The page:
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The Bahá'í calendar, also called the Badí‘ calendar, used by the Bahá'í Faith, is a solar calendar with regular years of 365 days, and leap years of 366 days. Years are composed of 19 months of 19 days each, (361 days) plus an extra period of "Intercalary Days" (4 in regular and 5 in leap years). Years in the calendar begin at the vernal equinox, and are counted with the date notation of BE (Bahá'í Era), with 21 March, 1844 AD being the first day of the first year.[1] The period from 21 March, 2007 to 20 March, 2008 is the year 164 BE.


The Bahá'í calendar started from the original Badí‘ calendar, created by the Báb.[2] Bahá'u'lláh confirmed and adopted this calendar and made Naw-Rúz or the vernal equinox the first day of the year, and also clarified the intercalary days.[2][3]

Although the vernal equinox can occur on March 20, 21 or 22, Shoghi Effendi declared that, for the time being, the Badí‘ calendar is 'locked' to the Gregorian calendar with the new year always starting at sunset on 20 March.[4] Without this, the calendar could vary by a day or two when compared to the Gregorian calendar. The implementation of the variable calendar with respect to the beginning of Naw-Rúz will require the Universal House of Justice selecting a single location for the fixing of the date of the equinox.[3] This 'locked' calendar is the one described in this article.

Years in the Bahá'í calendar are counted from Thursday, 21 March, 1844, the beginning of the Bahá'í Era or Badí‘ Era (abbreviated BE or B.E.).[1] Year 1 BE thus began at sundown 20 March 1844. Using the Bahá'í names for the weekday and month, day one of the Bahá'í Era was Istijlál (Majesty), 1 Bahá (Splendour) 1 BE. As detailed below, the names of the Bahá'í months and days reflect attributes of God.[5]


The Bahá'í calendar is composed of 19 months, each with 19 days.[6] The Nineteen Day Fast is held during the final month of ‘Alá’ (2 March - 20 March), and is preceded by the intercalary days, known as Ayyám-i-Há. There are 4 Intercalary Days in a regular year, and 5 in a leap year.[6] The month of fasting is followed by Naw-Rúz, the new year. Because the calendar is currently synchronized with the Gregorian calendar, the Bahá'í leap years happen on common era leap years. In addition, the Intercalary Days include 28 February and 1 March, causing precise synhronization of the 19 months with the Gregorian Calendar.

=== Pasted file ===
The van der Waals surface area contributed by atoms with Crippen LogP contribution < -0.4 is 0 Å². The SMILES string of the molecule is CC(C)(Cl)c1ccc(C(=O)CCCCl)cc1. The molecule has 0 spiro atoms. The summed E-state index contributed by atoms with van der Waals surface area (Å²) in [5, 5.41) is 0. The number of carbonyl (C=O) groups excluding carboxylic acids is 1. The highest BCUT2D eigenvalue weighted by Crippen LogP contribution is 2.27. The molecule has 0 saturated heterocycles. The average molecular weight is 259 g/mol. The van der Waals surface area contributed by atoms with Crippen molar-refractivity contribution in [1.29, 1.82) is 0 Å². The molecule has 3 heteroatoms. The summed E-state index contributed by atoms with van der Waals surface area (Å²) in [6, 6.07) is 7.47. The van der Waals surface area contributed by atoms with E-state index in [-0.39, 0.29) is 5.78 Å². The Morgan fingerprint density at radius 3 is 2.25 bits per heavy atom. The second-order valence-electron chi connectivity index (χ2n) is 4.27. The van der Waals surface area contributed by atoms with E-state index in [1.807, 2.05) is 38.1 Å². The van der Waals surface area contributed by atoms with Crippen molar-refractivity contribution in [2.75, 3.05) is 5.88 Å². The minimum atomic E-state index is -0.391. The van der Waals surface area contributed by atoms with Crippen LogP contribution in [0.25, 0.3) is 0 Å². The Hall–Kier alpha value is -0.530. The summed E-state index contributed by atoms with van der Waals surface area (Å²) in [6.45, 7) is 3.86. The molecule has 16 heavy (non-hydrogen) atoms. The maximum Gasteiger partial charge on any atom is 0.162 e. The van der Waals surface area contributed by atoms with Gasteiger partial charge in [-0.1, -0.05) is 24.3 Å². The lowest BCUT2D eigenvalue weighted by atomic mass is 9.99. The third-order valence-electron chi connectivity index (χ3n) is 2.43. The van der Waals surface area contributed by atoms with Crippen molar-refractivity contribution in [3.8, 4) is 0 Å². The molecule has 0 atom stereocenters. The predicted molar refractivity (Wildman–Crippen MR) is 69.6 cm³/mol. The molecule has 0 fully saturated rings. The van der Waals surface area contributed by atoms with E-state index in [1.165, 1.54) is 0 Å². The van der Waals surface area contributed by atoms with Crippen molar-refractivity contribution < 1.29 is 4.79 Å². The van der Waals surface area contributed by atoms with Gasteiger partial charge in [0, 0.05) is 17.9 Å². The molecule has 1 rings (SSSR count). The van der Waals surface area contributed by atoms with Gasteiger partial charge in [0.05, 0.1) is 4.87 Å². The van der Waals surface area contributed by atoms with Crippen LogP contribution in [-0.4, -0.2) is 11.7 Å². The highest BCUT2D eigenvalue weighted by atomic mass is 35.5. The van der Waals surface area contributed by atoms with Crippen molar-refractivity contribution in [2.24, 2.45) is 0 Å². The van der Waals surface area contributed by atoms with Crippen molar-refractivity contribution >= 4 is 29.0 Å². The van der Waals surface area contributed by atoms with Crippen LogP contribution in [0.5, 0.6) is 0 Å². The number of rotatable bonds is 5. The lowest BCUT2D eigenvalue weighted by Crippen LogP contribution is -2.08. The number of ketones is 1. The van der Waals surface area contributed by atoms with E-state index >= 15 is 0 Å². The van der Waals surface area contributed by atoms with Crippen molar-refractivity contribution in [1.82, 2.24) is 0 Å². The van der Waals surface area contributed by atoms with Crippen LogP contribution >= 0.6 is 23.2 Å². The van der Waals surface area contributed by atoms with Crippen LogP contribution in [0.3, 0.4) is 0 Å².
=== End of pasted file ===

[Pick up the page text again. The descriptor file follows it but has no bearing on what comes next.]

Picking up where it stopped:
Arabic Name[6] Arabic Script English Translation[6] Gregorian Dates[6]
Bahá بهاء Splendour 21 March - 8 April
Jalál جلال Glory 9 April - 27 April
Jamál جمال Beauty 28 April - 16 May
‘Aẓamat عظمة Grandeur 17 May - 4 June
Núr نور Light 5 June - 23 June
Raḥmat رحمة Mercy 24 June - 12 July
Kalimát كلمات Words 13 July - 31 July
Kamál كمال Perfection 1 August - 19 August
Asmá’ اسماء Names 20 August - 7 September
‘Izzat عزة Might 8 September - 26 September
Mashíyyat مشية Will 27 September - 15 October
‘Ilm علم Knowledge 16 October - 3 November
Qudrat قدرة Power 4 November - 22 November
Qawl قول Speech 23 November - 11 December
Masá’il مسائل Questions 12 December - 30 December
Sharaf شرف Honour 31 December - 18 January
Sulṭán سلطان Sovereignty 19 January - 6 February
Mulk ملك Dominion 7 February - 25 February
Ayyám-i-Há ايام الهاء The Days of Há 26 February - 1 March
‘Alá’ علاء Loftiness 2 March - 20 March (Month of fasting)

Holy Days[]

There are eleven holy days in the Bahá'í calendar on nine of which work is suspended.[7] The Festival of Ridván, a twelve day festival which commemorates the commencement of Bahá'u'lláh's prophethood, is the most holy Bahá'í festival and is referred to as the "Most Great Festival."[8]

Name[7] Gregorian Dates[7] Work Suspended[7]
Naw-Rúz (Bahá'í New Year) March 21 Yes
First day of Riḍván (Arabic: رضوان) April 21 Yes
Ninth day of Riḍván April 29 Yes